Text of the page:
The few different effects created recently all sound great in isolation. Hit the Fuzz Face pedal, and a nice, warm fuzzy sound comes out of the amp. So the pedal is doing it's job.
What we haven't yet tried is actually comparing the sound from our home-made pedal to the sound of a genuine Fuzz Face (or Fuzz Factory, for the more complex, germanium-based effect). And there's only really one way to do that, and it involves buying a genuine Fuzz Face/Factory pedal.
But what exactly is "genuine"?
There are a few different Fuzz Face pedals available on the market - some retaining the original "face" design, some looking more like the "boxy" pedal we made ourselves. The biggest problem with a "genuine" Dunlop Fuzz Face is... the price. Nearly a hundred pounds for something which - we know from making one - has a few quid's worth of components inside it, a fancy pedal shape, and a brand name. That's a bit too much, just to cure a passing curiosity!
While in Brighton town centre (ok, pedants, city centre) I wandered into GAK (Guitar, Amps and Keyboards). I thought I might pop in and try out a genuine fuzz face and - while not exactly a side-by-side comparison - I'd at least be able to tell if it sounded vastly different from the one we built ourselves.
One of the really nice things about trying kit out at GAK (other than, of course, a massive shop jammed full of a huge range of guitars) is they ask what guitar you use, which amp, and try to set you up with the same kit. They didn't have my twin Laney Hardcore amp, but I was more than happy to try out one of their Orange amps. But they did let me use a brand new Yamaha Pacifica guitar (my current favourite) to try out different pedals with.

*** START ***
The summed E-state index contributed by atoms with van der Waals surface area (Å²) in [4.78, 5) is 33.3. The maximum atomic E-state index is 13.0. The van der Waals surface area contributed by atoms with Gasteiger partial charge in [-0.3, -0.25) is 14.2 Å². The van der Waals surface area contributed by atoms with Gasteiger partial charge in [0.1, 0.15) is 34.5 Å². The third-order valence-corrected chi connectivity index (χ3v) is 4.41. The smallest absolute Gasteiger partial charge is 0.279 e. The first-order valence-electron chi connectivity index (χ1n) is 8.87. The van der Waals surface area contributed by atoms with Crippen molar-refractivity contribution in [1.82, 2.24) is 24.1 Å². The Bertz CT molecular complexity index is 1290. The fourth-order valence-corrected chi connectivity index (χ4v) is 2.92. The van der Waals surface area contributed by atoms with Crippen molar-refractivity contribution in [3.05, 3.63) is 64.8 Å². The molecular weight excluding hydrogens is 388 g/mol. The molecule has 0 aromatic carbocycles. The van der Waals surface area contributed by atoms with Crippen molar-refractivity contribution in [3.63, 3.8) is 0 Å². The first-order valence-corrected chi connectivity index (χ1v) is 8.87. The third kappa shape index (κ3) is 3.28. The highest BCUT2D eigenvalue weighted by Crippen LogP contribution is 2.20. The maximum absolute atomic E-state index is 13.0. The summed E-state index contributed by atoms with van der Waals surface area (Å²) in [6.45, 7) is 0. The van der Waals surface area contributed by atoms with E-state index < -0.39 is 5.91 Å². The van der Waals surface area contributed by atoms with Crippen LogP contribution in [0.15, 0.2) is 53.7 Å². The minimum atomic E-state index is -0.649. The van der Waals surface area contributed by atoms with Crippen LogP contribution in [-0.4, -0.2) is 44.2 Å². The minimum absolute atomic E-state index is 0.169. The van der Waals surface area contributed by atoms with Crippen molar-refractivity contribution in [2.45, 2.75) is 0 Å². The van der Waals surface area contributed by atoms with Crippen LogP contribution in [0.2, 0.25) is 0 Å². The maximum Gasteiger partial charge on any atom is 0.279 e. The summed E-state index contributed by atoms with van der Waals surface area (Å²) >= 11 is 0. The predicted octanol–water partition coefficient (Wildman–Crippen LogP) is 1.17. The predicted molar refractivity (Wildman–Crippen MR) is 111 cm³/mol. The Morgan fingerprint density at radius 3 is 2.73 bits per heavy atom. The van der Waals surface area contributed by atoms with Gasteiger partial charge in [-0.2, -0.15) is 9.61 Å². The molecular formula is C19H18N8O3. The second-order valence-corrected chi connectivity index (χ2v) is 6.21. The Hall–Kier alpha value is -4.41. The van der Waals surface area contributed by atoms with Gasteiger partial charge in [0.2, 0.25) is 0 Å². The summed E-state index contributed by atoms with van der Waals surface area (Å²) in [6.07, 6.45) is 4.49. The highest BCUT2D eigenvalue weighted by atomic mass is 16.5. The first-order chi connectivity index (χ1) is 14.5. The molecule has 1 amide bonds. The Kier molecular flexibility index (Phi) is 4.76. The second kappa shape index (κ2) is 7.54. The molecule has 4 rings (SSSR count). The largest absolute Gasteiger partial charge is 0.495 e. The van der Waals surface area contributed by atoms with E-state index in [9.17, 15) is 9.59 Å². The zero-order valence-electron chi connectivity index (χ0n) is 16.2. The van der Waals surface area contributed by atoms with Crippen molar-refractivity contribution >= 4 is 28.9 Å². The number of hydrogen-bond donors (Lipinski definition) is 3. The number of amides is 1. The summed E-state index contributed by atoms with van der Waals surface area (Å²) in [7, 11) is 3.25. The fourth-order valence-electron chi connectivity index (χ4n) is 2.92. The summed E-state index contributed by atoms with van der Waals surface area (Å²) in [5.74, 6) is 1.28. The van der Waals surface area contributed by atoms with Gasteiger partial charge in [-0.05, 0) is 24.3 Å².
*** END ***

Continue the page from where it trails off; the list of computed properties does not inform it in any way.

It's the little touches of great customer service like this which reminds us why we don't always get the best deal by "buying blind" online.
As it turns out, our fuzz face sounds fuzzy and buzzy and an original Fuzz Face sounds fuzzy and buzzy too. I can't really say whether or not the two are comparable. Because, while at GAK, I forgot all about Fuzz Face effects, once I came across a really "good value" multi-effects pedal: the G1Xon from Zoom.
Now I'm no great purist for "guitar tone". I play everything at eleven and it's either loud and clean, or crunchy and dirty. There's no mid-ground when I play. But being able to easily flip between a massive range of different effects suddenly had me wanting to play riffs from songs I'd long forgotten about over twenty years ago, and pay a bit more attention to how they actually sounded.
The ability to play a backing rhythm and record (and playback) multiple layers with the 30-second looper clinched the deal for me. With a headphone output, this little unit is not just a bazillion effects in one, it's also a great way to practice leads and solos to your own backing tracks, without having to faff about with amps and recorders (nor even setting up my previously favoured rig of a guitar into Native's Guitar Rig software-based amp/effect simulator on the PC).
If I tried to build even two or three of the simulated effects in this unit, I'd be over sixty quid in no time, after electronics, jack plugs, footswitches, enclosures and so on were all taken into account.
After less than 10 minutes of playing around in the shop, I'd splashed the cash and was on my way back home with the new effects unit all boxed up, ready to try out. To date, I've only used it for a total of about an hour. But what a great hour it's been - mixing effects, playing with compression and overdrive, getting the hang of a wah pedal again, recording and playing along to all kinds of different backing tracks. It's been great fun!
It also transpires (after much online searching for the same model) that GAK are selling this pedal at below internet prices. So not only do you get great customer service and an opportunity to try stuff out before buying, but it turns out they're also cheaper than buying online.
After this weekend, I might just be visiting GAK a little more frequently!